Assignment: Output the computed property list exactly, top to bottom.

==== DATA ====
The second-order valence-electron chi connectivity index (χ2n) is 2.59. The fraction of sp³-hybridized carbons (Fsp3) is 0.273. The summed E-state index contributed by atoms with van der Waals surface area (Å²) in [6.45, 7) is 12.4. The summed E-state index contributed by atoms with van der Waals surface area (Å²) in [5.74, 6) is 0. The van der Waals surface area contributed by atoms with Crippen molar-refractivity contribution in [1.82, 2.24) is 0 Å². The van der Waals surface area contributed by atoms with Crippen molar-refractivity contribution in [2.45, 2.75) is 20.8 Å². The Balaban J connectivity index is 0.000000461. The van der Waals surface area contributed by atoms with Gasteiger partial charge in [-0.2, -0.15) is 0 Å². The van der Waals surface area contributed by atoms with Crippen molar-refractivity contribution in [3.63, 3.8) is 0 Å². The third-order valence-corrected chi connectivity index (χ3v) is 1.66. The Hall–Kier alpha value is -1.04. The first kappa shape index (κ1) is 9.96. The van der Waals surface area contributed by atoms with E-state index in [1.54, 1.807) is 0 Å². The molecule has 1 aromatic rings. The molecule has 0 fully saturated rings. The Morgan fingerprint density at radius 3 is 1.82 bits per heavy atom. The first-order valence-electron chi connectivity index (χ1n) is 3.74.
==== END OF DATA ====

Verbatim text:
The second-order valence-electron chi connectivity index (χ2n) is 2.59. The fraction of sp³-hybridized carbons (Fsp3) is 0.273. The summed E-state index contributed by atoms with van der Waals surface area (Å²) in [6.45, 7) is 12.4. The summed E-state index contributed by atoms with van der Waals surface area (Å²) in [5.74, 6) is 0. The van der Waals surface area contributed by atoms with Crippen molar-refractivity contribution in [1.82, 2.24) is 0 Å². The van der Waals surface area contributed by atoms with Crippen molar-refractivity contribution in [2.45, 2.75) is 20.8 Å². The Balaban J connectivity index is 0.000000461. The van der Waals surface area contributed by atoms with Gasteiger partial charge in [-0.2, -0.15) is 0 Å². The van der Waals surface area contributed by atoms with Crippen molar-refractivity contribution in [3.63, 3.8) is 0 Å². The third-order valence-corrected chi connectivity index (χ3v) is 1.66. The Hall–Kier alpha value is -1.04. The first kappa shape index (κ1) is 9.96. The van der Waals surface area contributed by atoms with E-state index in [1.54, 1.807) is 0 Å². The molecule has 1 aromatic rings. The molecule has 0 fully saturated rings. The Morgan fingerprint density at radius 3 is 1.82 bits per heavy atom. The first-order valence-electron chi connectivity index (χ1n) is 3.74.